Ohio Train-Vehicle Crashes

Ohio Car Insurance Rates May Increase

Post Date 6/24/2013 – Ohio car insurance rates may increase for 71 vehicle-train crashes which occurred  last year.  The data  was collected and reported by the Ohio Public Utilities Commission. 10%  of these 71 crashes resulted in the death to 9 people, 20% in severe injuries. The report also showed that more than 50% of these crashes occurred  at railroad crossings.  Even though these railroad crossings had active warning devices,  the motorists still drove through the crossings damaging both the vehicles and train.  Since these accidents were at-fault, the drivers can expect for their Ohio car insurance rates to increase.

Ohio car insurance rates and at fault accidents go hand and hand

2012 statistics show nearly 30% of these vehicles-train crashes involve cars stopped on crossings while 25% had motorists going through the train crossing without stopping. 20% of those crashes are result of the motorists driving around railroad crossing gates. 28% percent of the crashes are incidents wherein the motorist’s vehicle hit a train.  The highest percentage of the driver’s involved in the vehicle-train crashes are men from the ages of 16-19 and 20-29. Each age bracket had 6 male drivers involved in the accident. Many of the collisions transpired during night time when they were under the impression the trains were not running.

Although some drivers may see their ohio car insurance rates go up, drivers in Wood county topped the list recording 5 vehicle-train crashes last year while 20 other counties had only one incident each. Despite the number of crashes,  the  Ohio PUC statistics show vehicle crashes on Ohio’s highway-rail grade crossings had declined since the 1980s. Ohio has 5,300 miles of rail tracks and 5,800 of public railroad crossings. The Ohio PUC is the state agency tasked in ensuring the safety of the state’s railroad tracks through railroad inspections and safety upgrades. In 2012, a total of 543 safety upgrades were ordered in the entire state which includes the installation of gates and lights, upgrades on circuits and closings, and supplemental assistance upgrades.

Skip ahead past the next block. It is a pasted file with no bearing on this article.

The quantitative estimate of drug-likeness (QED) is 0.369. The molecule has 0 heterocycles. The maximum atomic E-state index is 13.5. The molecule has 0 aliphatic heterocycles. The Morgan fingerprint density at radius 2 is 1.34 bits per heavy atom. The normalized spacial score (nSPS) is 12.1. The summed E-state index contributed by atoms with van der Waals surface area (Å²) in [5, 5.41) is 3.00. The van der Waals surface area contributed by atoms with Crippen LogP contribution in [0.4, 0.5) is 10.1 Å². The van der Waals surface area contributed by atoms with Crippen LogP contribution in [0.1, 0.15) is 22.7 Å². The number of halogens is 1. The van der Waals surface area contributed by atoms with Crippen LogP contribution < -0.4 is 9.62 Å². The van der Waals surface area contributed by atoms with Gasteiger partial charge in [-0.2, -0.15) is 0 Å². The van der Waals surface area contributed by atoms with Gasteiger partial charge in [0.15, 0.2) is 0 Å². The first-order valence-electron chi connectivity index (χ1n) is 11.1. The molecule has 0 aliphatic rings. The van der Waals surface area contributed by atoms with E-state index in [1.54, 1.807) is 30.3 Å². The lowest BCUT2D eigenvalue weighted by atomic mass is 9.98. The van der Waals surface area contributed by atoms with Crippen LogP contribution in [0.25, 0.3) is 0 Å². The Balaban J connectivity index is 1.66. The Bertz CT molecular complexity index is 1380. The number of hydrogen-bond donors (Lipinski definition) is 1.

Ohio Train-Vehicle Crashes

New Jersey Homeowners Grants Now Available

New Jersey Relief FundPost Date June 7, 2013 – New Jersey Homeowners devastated by Superstorm Sandy are now eligible for Grants to help rebuild and repair their homes. The state of New Jersey recently begun accepting grant applications for those New Jersey homeowners who were affected by the storm in 2012. The grants are intended to assist NJ homeowners in rebuilding their homes which found themselves without flood insurance. Funds available for these grants is only a chunk of the nearly $2 billion dollars in federal aid sent to New Jersey to assist it in dealing with the damages that were not paid for by insurance payouts or other state programs. This federal disaster aid that was approved by  Congress amounts to $60 billion dollars.  The amount available to New Jersey Homeowners will be  nearly 6 billion dollars.

New Jersey Homeowners help for Superstorm Sandy now available

NJ Governor Chris Christie announced that New Jersey Homeowners eligible for the grants will not receive direct payments from the state.  All payments will be directed to the building contractor whom will be doing the work.  Further; eligible payments are only for those repair and rebuilding costs implemented by approved firms. All eligible New Jersey Homeowners can apply for a grant.  The maximum amount per NJ Homeowner $150,000. The amount will cover expenses for rebuilding or raising a primary home to the 1978 minimum height outlined in the national flood policy underwriting requirements.

The grant applications began  the last week of May.  The New Jersey agency responsible for the application process is the Department of Community Affairs (DCA).   Grants will not be on the “first-come, first-served” basis but will be authorized by need.  Low and moderate income New Jersey homeowners whose homes had substantial damage due to the October storm will come first. A DCA spokesperson said that the grant applications which will be received on or before June 30 will then be randomly process and assess base on factors such as income, level of damage, and areas of highest impact.